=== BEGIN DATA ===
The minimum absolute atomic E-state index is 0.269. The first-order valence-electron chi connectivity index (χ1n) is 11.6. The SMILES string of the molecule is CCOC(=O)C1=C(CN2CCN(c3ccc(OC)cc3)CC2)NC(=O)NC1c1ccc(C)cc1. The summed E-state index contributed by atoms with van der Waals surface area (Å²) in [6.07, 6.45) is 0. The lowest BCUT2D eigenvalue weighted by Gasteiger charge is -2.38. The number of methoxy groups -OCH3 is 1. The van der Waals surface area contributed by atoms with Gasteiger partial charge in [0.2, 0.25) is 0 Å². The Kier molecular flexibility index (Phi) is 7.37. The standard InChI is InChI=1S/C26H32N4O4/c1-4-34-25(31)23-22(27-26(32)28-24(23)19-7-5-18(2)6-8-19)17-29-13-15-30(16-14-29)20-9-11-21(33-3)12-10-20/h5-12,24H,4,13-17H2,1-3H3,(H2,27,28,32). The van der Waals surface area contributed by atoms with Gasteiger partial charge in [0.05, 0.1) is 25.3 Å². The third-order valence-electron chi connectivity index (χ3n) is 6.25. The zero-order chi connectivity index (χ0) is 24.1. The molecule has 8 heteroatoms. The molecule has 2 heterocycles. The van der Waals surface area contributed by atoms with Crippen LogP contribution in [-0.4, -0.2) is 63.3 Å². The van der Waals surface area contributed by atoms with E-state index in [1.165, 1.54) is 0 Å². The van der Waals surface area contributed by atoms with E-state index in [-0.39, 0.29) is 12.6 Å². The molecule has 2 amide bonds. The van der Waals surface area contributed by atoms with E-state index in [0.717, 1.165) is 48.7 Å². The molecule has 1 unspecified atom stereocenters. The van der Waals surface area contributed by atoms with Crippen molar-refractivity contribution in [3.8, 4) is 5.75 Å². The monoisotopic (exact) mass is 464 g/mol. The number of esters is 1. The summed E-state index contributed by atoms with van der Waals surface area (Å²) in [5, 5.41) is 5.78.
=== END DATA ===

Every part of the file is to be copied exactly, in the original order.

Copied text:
The minimum absolute atomic E-state index is 0.269. The first-order valence-electron chi connectivity index (χ1n) is 11.6. The SMILES string of the molecule is CCOC(=O)C1=C(CN2CCN(c3ccc(OC)cc3)CC2)NC(=O)NC1c1ccc(C)cc1. The summed E-state index contributed by atoms with van der Waals surface area (Å²) in [6.07, 6.45) is 0. The lowest BCUT2D eigenvalue weighted by Gasteiger charge is -2.38. The number of methoxy groups -OCH3 is 1. The van der Waals surface area contributed by atoms with Gasteiger partial charge in [0.2, 0.25) is 0 Å². The Kier molecular flexibility index (Phi) is 7.37. The standard InChI is InChI=1S/C26H32N4O4/c1-4-34-25(31)23-22(27-26(32)28-24(23)19-7-5-18(2)6-8-19)17-29-13-15-30(16-14-29)20-9-11-21(33-3)12-10-20/h5-12,24H,4,13-17H2,1-3H3,(H2,27,28,32). The van der Waals surface area contributed by atoms with Gasteiger partial charge in [0.05, 0.1) is 25.3 Å². The third-order valence-electron chi connectivity index (χ3n) is 6.25. The zero-order chi connectivity index (χ0) is 24.1. The molecule has 8 heteroatoms. The molecule has 2 heterocycles. The van der Waals surface area contributed by atoms with Crippen LogP contribution in [-0.4, -0.2) is 63.3 Å². The van der Waals surface area contributed by atoms with E-state index in [1.165, 1.54) is 0 Å². The van der Waals surface area contributed by atoms with E-state index in [-0.39, 0.29) is 12.6 Å². The molecule has 2 amide bonds. The van der Waals surface area contributed by atoms with E-state index in [0.717, 1.165) is 48.7 Å². The molecule has 1 unspecified atom stereocenters. The van der Waals surface area contributed by atoms with Crippen molar-refractivity contribution in [3.8, 4) is 5.75 Å². The monoisotopic (exact) mass is 464 g/mol. The number of esters is 1. The summed E-state index contributed by atoms with van der Waals surface area (Å²) in [5, 5.41) is 5.78.